Thirty minutes after greeting a warm crowd at Off Square Books Thursday, March 12, Tom McGuane sat in a wooden armchair on the stage and read "Casserole," the shortest story in his excellent new collection from Knopf, Crow Fair. Explaining that the story's brevity would allow more time for conversation, he then answered questions: on the difference between directing movies (he was the director of "92 in the Shade" and "Missouri Breaks") and writing fiction, he said he enjoyed directing but that it takes too much time to execute a single idea, and he had "too many other things to do" with fiction; about the short story form, his view is that it is presently enjoying something of a revival, mentioning the number of writers (Maile Meloy, Donald Antrim) as well as some favorites, including Updike, Cheever, and "another Canadian, besides Alice Munro -- Mavis Gallant"; about Barry Hannah, in whose memory Crow Fair is dedicated, he told a funny tale of once being fooled by Hannah in his "jet pilot" personage.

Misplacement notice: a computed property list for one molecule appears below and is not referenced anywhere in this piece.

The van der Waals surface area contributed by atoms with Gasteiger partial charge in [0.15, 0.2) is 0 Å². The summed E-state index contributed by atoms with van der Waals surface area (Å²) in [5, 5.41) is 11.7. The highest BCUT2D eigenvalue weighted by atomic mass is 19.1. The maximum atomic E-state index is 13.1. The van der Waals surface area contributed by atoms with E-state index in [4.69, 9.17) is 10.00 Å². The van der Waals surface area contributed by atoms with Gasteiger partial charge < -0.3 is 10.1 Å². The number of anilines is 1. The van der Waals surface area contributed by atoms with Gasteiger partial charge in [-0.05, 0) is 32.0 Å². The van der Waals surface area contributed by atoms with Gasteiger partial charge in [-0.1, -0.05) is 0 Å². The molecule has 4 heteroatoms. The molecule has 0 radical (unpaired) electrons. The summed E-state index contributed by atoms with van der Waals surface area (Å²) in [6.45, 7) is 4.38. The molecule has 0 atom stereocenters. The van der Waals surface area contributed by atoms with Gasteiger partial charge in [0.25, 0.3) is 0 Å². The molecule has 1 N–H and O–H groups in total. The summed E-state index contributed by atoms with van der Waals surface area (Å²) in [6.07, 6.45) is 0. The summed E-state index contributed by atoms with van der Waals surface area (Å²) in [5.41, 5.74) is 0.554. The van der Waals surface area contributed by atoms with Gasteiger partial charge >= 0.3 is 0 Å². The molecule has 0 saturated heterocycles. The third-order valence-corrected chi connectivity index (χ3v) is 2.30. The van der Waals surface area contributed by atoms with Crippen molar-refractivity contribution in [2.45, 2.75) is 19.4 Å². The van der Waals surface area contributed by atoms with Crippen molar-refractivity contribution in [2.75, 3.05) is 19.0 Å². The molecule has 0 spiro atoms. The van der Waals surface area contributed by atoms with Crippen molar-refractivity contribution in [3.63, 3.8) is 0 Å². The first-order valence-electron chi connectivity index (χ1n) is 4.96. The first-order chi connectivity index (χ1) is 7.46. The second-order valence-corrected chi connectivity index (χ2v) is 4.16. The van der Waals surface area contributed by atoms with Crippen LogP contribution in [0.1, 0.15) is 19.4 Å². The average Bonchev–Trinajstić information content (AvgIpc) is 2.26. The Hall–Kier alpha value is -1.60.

Forty-five minutes later, with a rousing ovation, he signed a lot of books, both old and new, and met with friends, also the old and new. Tom Franklin was able to meet the writer who once called him and left on Franklin's phone a message of praise "I wanted never to erase." Many if not all of us there felt the same way Jere Hoar did, as he told us in a recent message: Today, I'm still enjoying the memory of Tom McGuane's splendid "reading." It was one of the best in my memory. I'm happy to have been there.